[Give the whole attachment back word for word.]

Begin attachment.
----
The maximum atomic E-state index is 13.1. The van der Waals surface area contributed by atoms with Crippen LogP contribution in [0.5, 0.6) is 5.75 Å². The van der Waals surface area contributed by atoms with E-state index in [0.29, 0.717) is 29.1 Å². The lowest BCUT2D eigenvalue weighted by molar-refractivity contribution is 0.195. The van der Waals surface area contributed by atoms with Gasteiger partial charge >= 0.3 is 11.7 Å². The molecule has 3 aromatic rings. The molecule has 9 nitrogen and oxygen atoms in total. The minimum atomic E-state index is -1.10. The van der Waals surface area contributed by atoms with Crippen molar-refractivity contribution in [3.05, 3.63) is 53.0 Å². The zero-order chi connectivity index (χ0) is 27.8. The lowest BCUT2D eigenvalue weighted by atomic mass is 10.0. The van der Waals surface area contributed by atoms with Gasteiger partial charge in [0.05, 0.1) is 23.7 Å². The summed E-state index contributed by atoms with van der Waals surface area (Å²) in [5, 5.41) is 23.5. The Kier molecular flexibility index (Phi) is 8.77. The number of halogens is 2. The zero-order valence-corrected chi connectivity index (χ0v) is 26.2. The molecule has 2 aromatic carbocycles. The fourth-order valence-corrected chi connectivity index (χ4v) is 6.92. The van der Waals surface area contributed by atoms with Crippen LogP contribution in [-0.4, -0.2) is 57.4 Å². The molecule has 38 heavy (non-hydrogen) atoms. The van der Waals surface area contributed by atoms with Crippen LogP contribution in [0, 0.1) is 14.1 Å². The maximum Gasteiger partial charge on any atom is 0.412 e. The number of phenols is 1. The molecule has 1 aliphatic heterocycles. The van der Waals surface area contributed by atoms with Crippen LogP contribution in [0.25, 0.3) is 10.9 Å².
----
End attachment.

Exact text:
The maximum atomic E-state index is 13.1. The van der Waals surface area contributed by atoms with Crippen LogP contribution in [0.5, 0.6) is 5.75 Å². The van der Waals surface area contributed by atoms with E-state index in [0.29, 0.717) is 29.1 Å². The lowest BCUT2D eigenvalue weighted by molar-refractivity contribution is 0.195. The van der Waals surface area contributed by atoms with Gasteiger partial charge >= 0.3 is 11.7 Å². The molecule has 3 aromatic rings. The molecule has 9 nitrogen and oxygen atoms in total. The minimum atomic E-state index is -1.10. The van der Waals surface area contributed by atoms with Crippen molar-refractivity contribution in [3.05, 3.63) is 53.0 Å². The zero-order chi connectivity index (χ0) is 27.8. The lowest BCUT2D eigenvalue weighted by atomic mass is 10.0. The van der Waals surface area contributed by atoms with Gasteiger partial charge in [0.05, 0.1) is 23.7 Å². The summed E-state index contributed by atoms with van der Waals surface area (Å²) in [5, 5.41) is 23.5. The Kier molecular flexibility index (Phi) is 8.77. The number of halogens is 2. The zero-order valence-corrected chi connectivity index (χ0v) is 26.2. The molecule has 2 aromatic carbocycles. The fourth-order valence-corrected chi connectivity index (χ4v) is 6.92. The van der Waals surface area contributed by atoms with Crippen LogP contribution in [-0.4, -0.2) is 57.4 Å². The molecule has 38 heavy (non-hydrogen) atoms. The van der Waals surface area contributed by atoms with Crippen LogP contribution in [0, 0.1) is 14.1 Å². The maximum Gasteiger partial charge on any atom is 0.412 e. The number of phenols is 1. The molecule has 1 aliphatic heterocycles. The van der Waals surface area contributed by atoms with Crippen LogP contribution in [0.25, 0.3) is 10.9 Å².